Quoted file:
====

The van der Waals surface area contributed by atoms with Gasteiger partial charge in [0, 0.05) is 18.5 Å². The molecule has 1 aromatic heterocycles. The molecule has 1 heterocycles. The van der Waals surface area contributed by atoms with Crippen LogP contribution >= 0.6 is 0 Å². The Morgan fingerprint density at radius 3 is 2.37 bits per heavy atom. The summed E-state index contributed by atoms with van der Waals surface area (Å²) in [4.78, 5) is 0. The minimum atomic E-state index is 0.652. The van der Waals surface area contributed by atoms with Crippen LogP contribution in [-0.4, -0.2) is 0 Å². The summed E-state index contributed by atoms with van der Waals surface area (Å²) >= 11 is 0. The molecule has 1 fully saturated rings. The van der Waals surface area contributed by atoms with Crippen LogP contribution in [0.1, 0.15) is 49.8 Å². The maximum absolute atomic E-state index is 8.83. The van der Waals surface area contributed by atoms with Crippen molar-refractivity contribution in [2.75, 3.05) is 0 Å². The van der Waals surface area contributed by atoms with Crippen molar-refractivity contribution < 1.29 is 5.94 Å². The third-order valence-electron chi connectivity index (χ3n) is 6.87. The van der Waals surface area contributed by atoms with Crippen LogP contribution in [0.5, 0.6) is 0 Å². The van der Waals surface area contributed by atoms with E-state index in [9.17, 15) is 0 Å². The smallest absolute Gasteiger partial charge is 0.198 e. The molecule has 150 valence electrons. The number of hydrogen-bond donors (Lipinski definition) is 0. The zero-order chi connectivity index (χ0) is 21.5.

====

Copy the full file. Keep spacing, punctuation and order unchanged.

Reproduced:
The van der Waals surface area contributed by atoms with Gasteiger partial charge in [0, 0.05) is 18.5 Å². The molecule has 1 aromatic heterocycles. The molecule has 1 heterocycles. The van der Waals surface area contributed by atoms with Crippen LogP contribution >= 0.6 is 0 Å². The Morgan fingerprint density at radius 3 is 2.37 bits per heavy atom. The summed E-state index contributed by atoms with van der Waals surface area (Å²) in [4.78, 5) is 0. The minimum atomic E-state index is 0.652. The van der Waals surface area contributed by atoms with Crippen LogP contribution in [-0.4, -0.2) is 0 Å². The summed E-state index contributed by atoms with van der Waals surface area (Å²) >= 11 is 0. The molecule has 1 fully saturated rings. The van der Waals surface area contributed by atoms with Crippen LogP contribution in [0.1, 0.15) is 49.8 Å². The maximum absolute atomic E-state index is 8.83. The van der Waals surface area contributed by atoms with Crippen molar-refractivity contribution in [2.75, 3.05) is 0 Å². The van der Waals surface area contributed by atoms with Crippen molar-refractivity contribution < 1.29 is 5.94 Å². The third-order valence-electron chi connectivity index (χ3n) is 6.87. The van der Waals surface area contributed by atoms with Crippen LogP contribution in [0.5, 0.6) is 0 Å². The van der Waals surface area contributed by atoms with E-state index in [9.17, 15) is 0 Å². The smallest absolute Gasteiger partial charge is 0.198 e. The molecule has 150 valence electrons. The number of hydrogen-bond donors (Lipinski definition) is 0. The zero-order chi connectivity index (χ0) is 21.5.